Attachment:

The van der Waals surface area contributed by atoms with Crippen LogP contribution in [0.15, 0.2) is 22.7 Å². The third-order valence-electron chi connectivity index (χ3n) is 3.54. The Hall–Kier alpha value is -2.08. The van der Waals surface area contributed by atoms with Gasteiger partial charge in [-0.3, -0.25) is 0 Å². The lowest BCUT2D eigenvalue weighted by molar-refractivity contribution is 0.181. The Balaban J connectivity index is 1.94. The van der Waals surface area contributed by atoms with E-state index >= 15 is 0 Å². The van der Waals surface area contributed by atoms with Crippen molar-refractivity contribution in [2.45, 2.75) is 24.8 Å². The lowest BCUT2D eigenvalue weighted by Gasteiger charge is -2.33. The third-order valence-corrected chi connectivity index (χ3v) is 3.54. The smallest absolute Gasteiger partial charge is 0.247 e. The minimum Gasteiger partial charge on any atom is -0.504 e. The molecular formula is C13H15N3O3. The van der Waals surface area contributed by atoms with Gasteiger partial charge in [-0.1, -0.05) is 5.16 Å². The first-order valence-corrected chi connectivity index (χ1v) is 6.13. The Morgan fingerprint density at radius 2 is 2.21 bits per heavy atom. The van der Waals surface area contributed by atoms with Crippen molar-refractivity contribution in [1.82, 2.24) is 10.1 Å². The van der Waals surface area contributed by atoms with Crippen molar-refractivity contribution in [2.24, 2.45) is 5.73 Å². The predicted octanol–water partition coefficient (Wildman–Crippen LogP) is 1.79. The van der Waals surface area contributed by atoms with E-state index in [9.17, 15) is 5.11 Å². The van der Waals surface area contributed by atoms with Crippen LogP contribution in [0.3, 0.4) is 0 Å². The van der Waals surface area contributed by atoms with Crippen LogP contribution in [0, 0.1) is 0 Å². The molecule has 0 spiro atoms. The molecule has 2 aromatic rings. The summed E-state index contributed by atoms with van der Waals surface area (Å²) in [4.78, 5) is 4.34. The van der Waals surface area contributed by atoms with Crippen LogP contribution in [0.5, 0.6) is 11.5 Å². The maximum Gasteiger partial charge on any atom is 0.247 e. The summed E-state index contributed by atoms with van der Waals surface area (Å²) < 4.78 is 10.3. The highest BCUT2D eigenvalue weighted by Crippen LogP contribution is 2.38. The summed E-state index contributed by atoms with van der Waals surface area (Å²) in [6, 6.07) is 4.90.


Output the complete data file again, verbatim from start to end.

The van der Waals surface area contributed by atoms with Crippen LogP contribution in [0.15, 0.2) is 22.7 Å². The third-order valence-electron chi connectivity index (χ3n) is 3.54. The Hall–Kier alpha value is -2.08. The van der Waals surface area contributed by atoms with Gasteiger partial charge in [-0.3, -0.25) is 0 Å². The lowest BCUT2D eigenvalue weighted by molar-refractivity contribution is 0.181. The Balaban J connectivity index is 1.94. The van der Waals surface area contributed by atoms with E-state index >= 15 is 0 Å². The van der Waals surface area contributed by atoms with Crippen molar-refractivity contribution in [2.45, 2.75) is 24.8 Å². The lowest BCUT2D eigenvalue weighted by Gasteiger charge is -2.33. The third-order valence-corrected chi connectivity index (χ3v) is 3.54. The smallest absolute Gasteiger partial charge is 0.247 e. The minimum Gasteiger partial charge on any atom is -0.504 e. The molecular formula is C13H15N3O3. The van der Waals surface area contributed by atoms with Gasteiger partial charge in [-0.1, -0.05) is 5.16 Å². The first-order valence-corrected chi connectivity index (χ1v) is 6.13. The Morgan fingerprint density at radius 2 is 2.21 bits per heavy atom. The van der Waals surface area contributed by atoms with Crippen molar-refractivity contribution in [1.82, 2.24) is 10.1 Å². The van der Waals surface area contributed by atoms with Crippen molar-refractivity contribution in [2.24, 2.45) is 5.73 Å². The predicted octanol–water partition coefficient (Wildman–Crippen LogP) is 1.79. The van der Waals surface area contributed by atoms with E-state index in [9.17, 15) is 5.11 Å². The van der Waals surface area contributed by atoms with Crippen LogP contribution in [0.3, 0.4) is 0 Å². The van der Waals surface area contributed by atoms with Crippen LogP contribution in [0, 0.1) is 0 Å². The molecule has 0 spiro atoms. The molecule has 2 aromatic rings. The summed E-state index contributed by atoms with van der Waals surface area (Å²) in [4.78, 5) is 4.34. The van der Waals surface area contributed by atoms with Crippen LogP contribution in [0.5, 0.6) is 11.5 Å². The maximum Gasteiger partial charge on any atom is 0.247 e. The summed E-state index contributed by atoms with van der Waals surface area (Å²) < 4.78 is 10.3. The highest BCUT2D eigenvalue weighted by Crippen LogP contribution is 2.38. The summed E-state index contributed by atoms with van der Waals surface area (Å²) in [6, 6.07) is 4.90.